China's Viral Video Campaign: Getting Back To Traditional Values [VIDEO]

  @mflorcruzm.florcruz@ibtimes.com on March 12 2013 11:57 AM
China's elderly
China's growing elderly population is set to represent one-third of China's population by 2053. Reuters

A carjacking-turned-tragedy that ended in the death of a two-month-old infant has had much of China soul-searching and reflecting on the changing social values of a rapidly changing nation.

The sad event had many on China’s microblogging platform, Weibo, searching for answers as to where the nation’s traditional values, which place the utmost importance on family, had gone.

It seems that China’s government had taken notice of the shifting morals even before last week's incident, and released a series of public service spots on state-run television channels to help remind people of filial piety and familial values.

The videos have gone viral on the web in China, and are particularly good at tugging at the heartstrings of the many Chinese who leave home to pursue money-making careers in big cities or even overseas. Many of the videos released during the Lunar New Year holiday revolved around the slogan "All of China, going back home.” The message encouraged those who were considering not traveling back home for the holiday, because of the rising cost of travel or gifts, to put the effort in to see one's family and celebrate with them.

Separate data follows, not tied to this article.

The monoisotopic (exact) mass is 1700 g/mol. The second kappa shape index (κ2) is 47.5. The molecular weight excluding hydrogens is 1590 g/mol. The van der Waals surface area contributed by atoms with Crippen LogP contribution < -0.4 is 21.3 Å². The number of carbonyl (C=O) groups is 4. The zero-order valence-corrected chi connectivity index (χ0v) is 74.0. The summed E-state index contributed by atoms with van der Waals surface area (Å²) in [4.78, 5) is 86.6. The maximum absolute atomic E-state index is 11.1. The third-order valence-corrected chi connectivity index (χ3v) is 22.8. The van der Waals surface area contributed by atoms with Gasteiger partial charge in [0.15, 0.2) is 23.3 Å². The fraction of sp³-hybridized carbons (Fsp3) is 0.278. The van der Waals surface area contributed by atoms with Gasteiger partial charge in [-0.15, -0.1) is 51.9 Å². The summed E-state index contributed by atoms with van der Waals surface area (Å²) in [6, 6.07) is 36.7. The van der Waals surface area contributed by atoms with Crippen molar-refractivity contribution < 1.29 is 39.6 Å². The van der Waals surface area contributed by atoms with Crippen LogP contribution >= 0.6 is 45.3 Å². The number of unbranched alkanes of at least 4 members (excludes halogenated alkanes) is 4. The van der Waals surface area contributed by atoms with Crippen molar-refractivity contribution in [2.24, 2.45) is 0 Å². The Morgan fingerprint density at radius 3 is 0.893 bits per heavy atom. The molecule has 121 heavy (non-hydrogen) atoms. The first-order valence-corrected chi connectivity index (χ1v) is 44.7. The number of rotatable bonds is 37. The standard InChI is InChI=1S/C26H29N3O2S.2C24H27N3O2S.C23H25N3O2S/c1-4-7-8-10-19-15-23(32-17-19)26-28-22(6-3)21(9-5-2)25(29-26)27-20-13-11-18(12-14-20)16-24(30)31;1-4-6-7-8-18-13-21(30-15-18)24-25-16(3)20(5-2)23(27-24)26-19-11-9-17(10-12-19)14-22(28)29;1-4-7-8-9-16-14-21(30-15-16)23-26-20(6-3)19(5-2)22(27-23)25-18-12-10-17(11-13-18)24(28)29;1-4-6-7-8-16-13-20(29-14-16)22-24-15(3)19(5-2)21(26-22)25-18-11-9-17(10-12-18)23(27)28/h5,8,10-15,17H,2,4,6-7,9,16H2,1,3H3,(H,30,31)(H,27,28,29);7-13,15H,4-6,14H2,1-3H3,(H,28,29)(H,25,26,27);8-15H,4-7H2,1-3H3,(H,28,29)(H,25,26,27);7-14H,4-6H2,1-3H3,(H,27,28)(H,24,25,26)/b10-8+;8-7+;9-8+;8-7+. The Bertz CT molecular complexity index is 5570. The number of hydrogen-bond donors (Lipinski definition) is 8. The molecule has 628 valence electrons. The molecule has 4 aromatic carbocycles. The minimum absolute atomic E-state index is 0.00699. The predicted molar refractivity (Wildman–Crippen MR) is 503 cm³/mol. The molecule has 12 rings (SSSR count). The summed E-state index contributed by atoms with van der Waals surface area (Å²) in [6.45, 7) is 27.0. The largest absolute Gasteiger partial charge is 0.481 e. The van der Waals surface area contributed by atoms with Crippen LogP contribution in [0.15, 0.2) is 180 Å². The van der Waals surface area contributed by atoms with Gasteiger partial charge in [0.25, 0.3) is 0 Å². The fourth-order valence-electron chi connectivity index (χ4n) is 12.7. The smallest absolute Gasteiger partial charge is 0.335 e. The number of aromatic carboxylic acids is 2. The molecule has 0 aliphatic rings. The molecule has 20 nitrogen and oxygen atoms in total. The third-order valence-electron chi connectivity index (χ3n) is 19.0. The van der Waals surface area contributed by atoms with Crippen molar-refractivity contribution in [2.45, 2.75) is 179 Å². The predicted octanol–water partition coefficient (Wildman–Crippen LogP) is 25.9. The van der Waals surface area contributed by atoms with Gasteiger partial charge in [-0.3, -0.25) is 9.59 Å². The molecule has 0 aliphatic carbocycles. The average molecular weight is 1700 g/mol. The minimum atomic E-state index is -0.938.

The videos hit close to home for many bloggers. “Today everyone on the web is crying,” wrote one Weibo user. Another called the videos “like tear gas” because of the uncontrollable reaction that was triggered.

The videos are all in Chinese, but with such a focus on emotions rather than words, the overarching meaning of the videos can be understood by anyone.

American website the Awl wrote that China’s governmental push for children to visit home is more than just a reminder of the Confucian spiritual ideals that many homes were built on, but also an economic imperative.

“China’s social safety net in part relies on each generation taking care of the last,” the Awl reports. However, the three-decade long One Child Policy has created an imbalance in the nation's demographic, with 20 percent of the population over the age of 65 by 2035. Additionally, children born during the One Child era, who are becoming the nation’s core work force, are reported to be more selfish, spoiled from experiencing China during its breakneck growth, and single for longer.

The Awl story quoted a man who has built his life in Shanghai, a long distance from where his parents live in southwestern China.

“I have a life in the city. I go to the gym. I work hard and like spending time with my friends. My parents live in Sichuan. Do you know how far it is from Shanghai to Sichuan?” Chad, a 20-something, said.

This phenomenon, China fears, will leave many of the elderly not taken care of.

Some measures have been put in place to combat the concern that elderly parents will be abandoned by their busy, hard-working children. At the end of 2012, a law was passed by China’s National People’s Congress as part of the Protection of the Rights and Interests of the Elderly, which requires “family members who live separately from the elderly” to “visit them often.”

Though the language of the newly passed amendments to the piece of legislation is vaguely worded and doesn't include punishments for violations, it does highlight, along with the video campaign, an area where China hopes to take a step backward.

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